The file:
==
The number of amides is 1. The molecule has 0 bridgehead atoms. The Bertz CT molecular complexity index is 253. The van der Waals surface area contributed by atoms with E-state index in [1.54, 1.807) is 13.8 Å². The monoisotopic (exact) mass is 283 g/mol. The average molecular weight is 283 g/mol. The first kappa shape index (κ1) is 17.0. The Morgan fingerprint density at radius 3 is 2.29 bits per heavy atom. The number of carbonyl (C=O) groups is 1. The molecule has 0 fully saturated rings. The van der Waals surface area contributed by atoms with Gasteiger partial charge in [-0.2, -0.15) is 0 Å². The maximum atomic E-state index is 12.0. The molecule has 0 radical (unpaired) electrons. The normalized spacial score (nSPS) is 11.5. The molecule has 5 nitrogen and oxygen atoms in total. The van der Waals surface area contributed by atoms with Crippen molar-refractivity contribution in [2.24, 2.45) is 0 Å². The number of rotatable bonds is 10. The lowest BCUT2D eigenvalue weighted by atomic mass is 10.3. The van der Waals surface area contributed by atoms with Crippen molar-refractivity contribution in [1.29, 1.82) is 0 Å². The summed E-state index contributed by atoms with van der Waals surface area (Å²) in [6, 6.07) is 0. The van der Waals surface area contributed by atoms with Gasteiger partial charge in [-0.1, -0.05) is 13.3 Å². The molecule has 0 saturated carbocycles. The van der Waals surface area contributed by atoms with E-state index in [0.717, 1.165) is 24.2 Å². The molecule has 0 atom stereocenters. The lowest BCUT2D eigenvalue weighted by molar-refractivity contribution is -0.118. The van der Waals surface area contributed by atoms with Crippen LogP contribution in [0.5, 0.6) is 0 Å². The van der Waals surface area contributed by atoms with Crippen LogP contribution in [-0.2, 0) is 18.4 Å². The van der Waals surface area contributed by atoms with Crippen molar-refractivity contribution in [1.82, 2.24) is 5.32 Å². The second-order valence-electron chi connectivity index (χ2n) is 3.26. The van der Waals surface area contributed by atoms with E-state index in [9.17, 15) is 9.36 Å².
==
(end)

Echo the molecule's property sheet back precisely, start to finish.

The number of amides is 1. The molecule has 0 bridgehead atoms. The Bertz CT molecular complexity index is 253. The van der Waals surface area contributed by atoms with E-state index in [1.54, 1.807) is 13.8 Å². The monoisotopic (exact) mass is 283 g/mol. The average molecular weight is 283 g/mol. The first kappa shape index (κ1) is 17.0. The Morgan fingerprint density at radius 3 is 2.29 bits per heavy atom. The number of carbonyl (C=O) groups is 1. The molecule has 0 fully saturated rings. The van der Waals surface area contributed by atoms with Gasteiger partial charge in [-0.2, -0.15) is 0 Å². The maximum atomic E-state index is 12.0. The molecule has 0 radical (unpaired) electrons. The normalized spacial score (nSPS) is 11.5. The molecule has 5 nitrogen and oxygen atoms in total. The van der Waals surface area contributed by atoms with Crippen molar-refractivity contribution in [2.24, 2.45) is 0 Å². The number of rotatable bonds is 10. The lowest BCUT2D eigenvalue weighted by atomic mass is 10.3. The van der Waals surface area contributed by atoms with Crippen molar-refractivity contribution in [1.29, 1.82) is 0 Å². The summed E-state index contributed by atoms with van der Waals surface area (Å²) in [6, 6.07) is 0. The van der Waals surface area contributed by atoms with Gasteiger partial charge in [-0.1, -0.05) is 13.3 Å². The molecule has 0 saturated carbocycles. The van der Waals surface area contributed by atoms with E-state index in [0.717, 1.165) is 24.2 Å². The molecule has 0 atom stereocenters. The lowest BCUT2D eigenvalue weighted by molar-refractivity contribution is -0.118. The van der Waals surface area contributed by atoms with Crippen LogP contribution in [0.5, 0.6) is 0 Å². The van der Waals surface area contributed by atoms with Crippen LogP contribution in [-0.2, 0) is 18.4 Å². The van der Waals surface area contributed by atoms with Crippen molar-refractivity contribution in [1.82, 2.24) is 5.32 Å². The second-order valence-electron chi connectivity index (χ2n) is 3.26. The van der Waals surface area contributed by atoms with E-state index in [9.17, 15) is 9.36 Å².